Arriving late at this bizarre party is succubus Erika Blanc, who as Sexy Erika tries to seduce priest Alvin (Jacques Monseau). Each of the guests has a vice that quite handily matches up with one of the seven deadly sins and results in their death at the hands of Scary Erika. The chap at the crossroads turns out to be the devil (surprise!) and Alvin bargains with him - his soul for the return of the souls of the others. The devil agrees but in one of those bothersome bits of small print, as the group are leaving the castle the brakes on the grotty old bus fail and over the cliff it goes to burst into flames as Satan gives us a rather crooked grin.
      It turns out that Erika is the Baron’s brother’s daughter via the housekeeper, or something, which is why she’s able to turn a kind of grey-white colour and kill everyone. Quite why all these people deserve to die just for eating too much chicken / playing with glitter / having a bit of a lesbian romp / getting a bit miffed is beyond me, but that’s Belgian morality for you. 
Overall THE DEVIL’S NIGHTMARE isn’t too bad, but it takes an awfully long time to get going. Having said that, there’s a nicely weird atmosphere at work here, and Erika Blanc makes an excellent screen succubus, perfectly capable of being sexy in one scene and unnervingly scary in the next. The direction isn’t especially stylish but the castle location is a gothic dream. Alessandro Alessandroni, the composer of the soundtracks to LADY FRANKENSTEIN and KILLER NUN amongst others, comes up with a suitably eerie main theme, but his accompaniment to the “erotic lesbian sequence” that occurs early on in the film sounds like a cat with diarrhoea being put through a mangle. Another picture where your tolerance for EuroDaftness will be a major factor on whether or not you’ll want to be watch it three or four times, THE DEVIL’S NIGHTMARE isn’t as good as DAUGHTERS OF DARKNESS, but it is a lot better than RABID GRANNIES.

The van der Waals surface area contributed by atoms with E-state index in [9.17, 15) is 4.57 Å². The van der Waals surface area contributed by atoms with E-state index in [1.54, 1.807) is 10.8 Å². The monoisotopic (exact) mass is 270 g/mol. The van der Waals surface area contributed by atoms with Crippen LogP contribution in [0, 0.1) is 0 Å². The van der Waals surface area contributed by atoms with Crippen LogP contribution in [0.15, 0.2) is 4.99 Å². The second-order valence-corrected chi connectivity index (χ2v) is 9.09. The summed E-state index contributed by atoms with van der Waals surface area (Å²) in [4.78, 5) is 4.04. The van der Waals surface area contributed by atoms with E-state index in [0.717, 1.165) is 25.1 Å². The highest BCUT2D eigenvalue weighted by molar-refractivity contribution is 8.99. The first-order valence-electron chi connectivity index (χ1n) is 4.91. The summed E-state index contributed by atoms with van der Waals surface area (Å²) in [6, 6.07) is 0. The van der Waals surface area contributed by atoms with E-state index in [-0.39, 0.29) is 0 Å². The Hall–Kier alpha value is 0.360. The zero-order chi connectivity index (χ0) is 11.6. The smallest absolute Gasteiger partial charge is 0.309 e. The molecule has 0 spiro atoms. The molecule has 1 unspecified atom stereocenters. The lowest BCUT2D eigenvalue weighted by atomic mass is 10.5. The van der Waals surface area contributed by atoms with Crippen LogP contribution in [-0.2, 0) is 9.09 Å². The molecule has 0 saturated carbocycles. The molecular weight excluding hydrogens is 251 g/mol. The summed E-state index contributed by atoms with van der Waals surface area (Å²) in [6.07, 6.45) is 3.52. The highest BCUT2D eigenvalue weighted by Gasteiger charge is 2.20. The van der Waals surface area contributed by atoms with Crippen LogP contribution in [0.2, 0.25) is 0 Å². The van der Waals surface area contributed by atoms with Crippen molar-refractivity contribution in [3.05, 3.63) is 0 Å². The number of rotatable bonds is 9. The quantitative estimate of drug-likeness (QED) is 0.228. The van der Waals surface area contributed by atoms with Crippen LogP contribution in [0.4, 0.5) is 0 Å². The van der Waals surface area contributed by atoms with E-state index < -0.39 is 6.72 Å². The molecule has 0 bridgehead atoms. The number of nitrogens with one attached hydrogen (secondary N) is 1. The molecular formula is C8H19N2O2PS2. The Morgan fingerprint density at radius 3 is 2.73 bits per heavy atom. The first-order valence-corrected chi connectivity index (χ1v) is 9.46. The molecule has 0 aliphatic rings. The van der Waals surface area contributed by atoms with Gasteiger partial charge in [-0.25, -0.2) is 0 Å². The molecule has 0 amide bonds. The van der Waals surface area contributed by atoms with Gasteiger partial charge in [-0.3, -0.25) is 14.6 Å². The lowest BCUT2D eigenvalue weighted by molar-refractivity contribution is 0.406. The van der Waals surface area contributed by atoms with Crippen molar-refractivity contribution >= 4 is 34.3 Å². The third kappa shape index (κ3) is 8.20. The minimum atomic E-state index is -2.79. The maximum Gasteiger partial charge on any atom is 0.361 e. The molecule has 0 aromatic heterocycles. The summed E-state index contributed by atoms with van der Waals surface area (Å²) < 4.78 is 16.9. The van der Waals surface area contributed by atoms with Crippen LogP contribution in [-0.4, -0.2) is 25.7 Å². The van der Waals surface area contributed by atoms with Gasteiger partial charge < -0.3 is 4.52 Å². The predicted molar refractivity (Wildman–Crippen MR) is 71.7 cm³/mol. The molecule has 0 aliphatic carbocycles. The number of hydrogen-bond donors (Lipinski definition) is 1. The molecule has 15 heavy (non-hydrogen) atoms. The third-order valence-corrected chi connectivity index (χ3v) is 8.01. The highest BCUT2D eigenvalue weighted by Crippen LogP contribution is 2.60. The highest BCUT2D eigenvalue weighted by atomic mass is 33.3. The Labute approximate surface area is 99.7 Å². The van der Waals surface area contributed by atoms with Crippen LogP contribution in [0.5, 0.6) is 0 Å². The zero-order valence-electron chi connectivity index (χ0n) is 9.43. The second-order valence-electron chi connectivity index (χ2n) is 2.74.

Monday 17 June 2013

Mansion of the Living Dead (1982)

Like the STAR TREK movies or James Bond, the films of Jess Franco can only really be measured against themselves in terms of quality, his world of cinema being the kind of unique place where you know within about ten minutes whether it's your sort of thing or not.
MANSION OF THE LIVING DEAD is middle-grade Franco. Not as fascinating as SUCCUBUS or LORNA THE EXORCIST, but nowhere near as dull, meandering or incompetent as his worst stuff. For a Franco film there’s a surprisingly straightforward plot, even if it is told in Franco’s rather oblique style.
Hundreds of years ago the Spanish Inquisition had a headquarters on Grand Canaria. One of the atrocities they committed was to stake and burn a young woman, who cursed them with living death until one of their number could find true love with her reincarnated form. 
Now that’s not a bad backstory as far as these things go. Unfortunately, in MANSION OF THE LIVING DEAD, none of this is revealed until close to the end of its sometimes ponderous 89 minutes. Up until then it’s Mr Franco on a bit of auto-pilot and goes something like this:
Four topless waitresses arrive at a hotel in Grand Canaria in search of sun, sea and sex. Despite the hotel looking as if it could cater to at least three hundred people, there is no-one else there apart from hotel manager Carlo (Robert Foster). The girls think nothing of this and set off to their shared rooms to indulge in the usual sort of sapphic softcore groping that those familiar with Mr Franco’s work will either fast forward through or will have fast forwarded to get to (I dread to think who those people might actually be). The only other man on the island appears to be loony Marleno who spends his time singing and sitting on a strategically-placed dustbin on the beach.